Opel GT Forum banner
1 - 1 of 1 Posts

· Über Moderator
6,671 Posts
Hardened Valve Seats

Bob should really answer this question. But I will take a whack at it.

My '71 Owners Manual says that low-lead or unleaded gas is actually recommended, but that regular leaded gas may also be used . I bought it in 1978 with 58,000 miles on it. I used leaded gas for at least 2 years after that. It probably had 80,000 miles by then, and a pretty good coating of lead oxide, or whatever compound that forms and deposits on the valve and seat that protects them from undue recession. I then switched over to unleaded gas, and racked up another 20,000 miles in the next three years, without causing any significant damage to the valves or seats. And from what I have read, it did NOT have flame or induction-hardened seats, which came in late '72 or '73 (Bob???). Now, did the early models have more severe valve recession when using unleaded gas? Probably, at least on a statistical basis. Do you HAVE to install hardened seats to use unleaded gas? Not likely for the kind of use that most of our Opels experience.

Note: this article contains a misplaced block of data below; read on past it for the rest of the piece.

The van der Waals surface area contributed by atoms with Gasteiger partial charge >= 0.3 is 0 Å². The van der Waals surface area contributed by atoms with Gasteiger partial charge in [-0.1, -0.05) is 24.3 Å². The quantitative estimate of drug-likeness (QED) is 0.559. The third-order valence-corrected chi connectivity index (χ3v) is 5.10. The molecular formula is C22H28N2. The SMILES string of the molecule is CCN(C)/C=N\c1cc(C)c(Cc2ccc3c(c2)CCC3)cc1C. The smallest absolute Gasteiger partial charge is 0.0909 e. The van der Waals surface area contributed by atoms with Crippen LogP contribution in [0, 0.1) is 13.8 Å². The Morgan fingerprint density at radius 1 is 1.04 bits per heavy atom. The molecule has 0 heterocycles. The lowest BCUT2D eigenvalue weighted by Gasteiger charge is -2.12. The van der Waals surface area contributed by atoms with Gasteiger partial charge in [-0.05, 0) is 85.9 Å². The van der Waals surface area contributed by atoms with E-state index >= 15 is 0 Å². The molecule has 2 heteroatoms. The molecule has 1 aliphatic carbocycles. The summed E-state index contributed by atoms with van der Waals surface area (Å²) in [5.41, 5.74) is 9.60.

From what I have gathered from a number of articles I have read, the use of unleaded gas in virtually any vintage engine will NOT cause severe premature valve or seat damage, so long as the car is driven moderately, and especially for the duration that most vintage cars are driven. If you expect to use your Opel as a high-mileage, daily driver, then by all means have Tribaloy or Stellite or some other wear resistant seat insert installed on your next valve job. But don't waste your money and get it done before you need to.

1 - 1 of 1 Posts
This is an older thread, you may not receive a response, and could be reviving an old thread. Please consider creating a new thread.